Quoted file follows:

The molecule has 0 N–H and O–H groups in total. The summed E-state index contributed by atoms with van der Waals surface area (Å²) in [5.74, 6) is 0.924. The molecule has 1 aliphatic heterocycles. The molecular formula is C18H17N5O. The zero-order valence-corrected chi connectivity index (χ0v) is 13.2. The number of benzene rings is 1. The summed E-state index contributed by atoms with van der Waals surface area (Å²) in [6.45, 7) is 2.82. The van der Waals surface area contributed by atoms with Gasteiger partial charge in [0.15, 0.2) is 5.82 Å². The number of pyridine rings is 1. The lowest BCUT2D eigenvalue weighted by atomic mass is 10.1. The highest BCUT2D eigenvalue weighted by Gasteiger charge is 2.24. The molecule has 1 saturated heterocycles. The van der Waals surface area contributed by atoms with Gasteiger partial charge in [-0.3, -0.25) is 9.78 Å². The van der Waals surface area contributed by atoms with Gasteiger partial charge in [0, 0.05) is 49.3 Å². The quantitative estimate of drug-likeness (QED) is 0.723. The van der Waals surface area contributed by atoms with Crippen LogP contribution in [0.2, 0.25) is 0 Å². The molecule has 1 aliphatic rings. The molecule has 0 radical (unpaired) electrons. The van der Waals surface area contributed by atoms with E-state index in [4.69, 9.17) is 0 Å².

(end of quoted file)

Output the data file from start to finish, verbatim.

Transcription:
The molecule has 0 N–H and O–H groups in total. The summed E-state index contributed by atoms with van der Waals surface area (Å²) in [5.74, 6) is 0.924. The molecule has 1 aliphatic heterocycles. The molecular formula is C18H17N5O. The zero-order valence-corrected chi connectivity index (χ0v) is 13.2. The number of benzene rings is 1. The summed E-state index contributed by atoms with van der Waals surface area (Å²) in [6.45, 7) is 2.82. The van der Waals surface area contributed by atoms with Gasteiger partial charge in [0.15, 0.2) is 5.82 Å². The number of pyridine rings is 1. The lowest BCUT2D eigenvalue weighted by atomic mass is 10.1. The highest BCUT2D eigenvalue weighted by Gasteiger charge is 2.24. The molecule has 1 saturated heterocycles. The van der Waals surface area contributed by atoms with Gasteiger partial charge in [-0.3, -0.25) is 9.78 Å². The van der Waals surface area contributed by atoms with Gasteiger partial charge in [0, 0.05) is 49.3 Å². The quantitative estimate of drug-likeness (QED) is 0.723. The van der Waals surface area contributed by atoms with Crippen LogP contribution in [0.2, 0.25) is 0 Å². The molecule has 1 aliphatic rings. The molecule has 0 radical (unpaired) electrons. The van der Waals surface area contributed by atoms with E-state index in [4.69, 9.17) is 0 Å².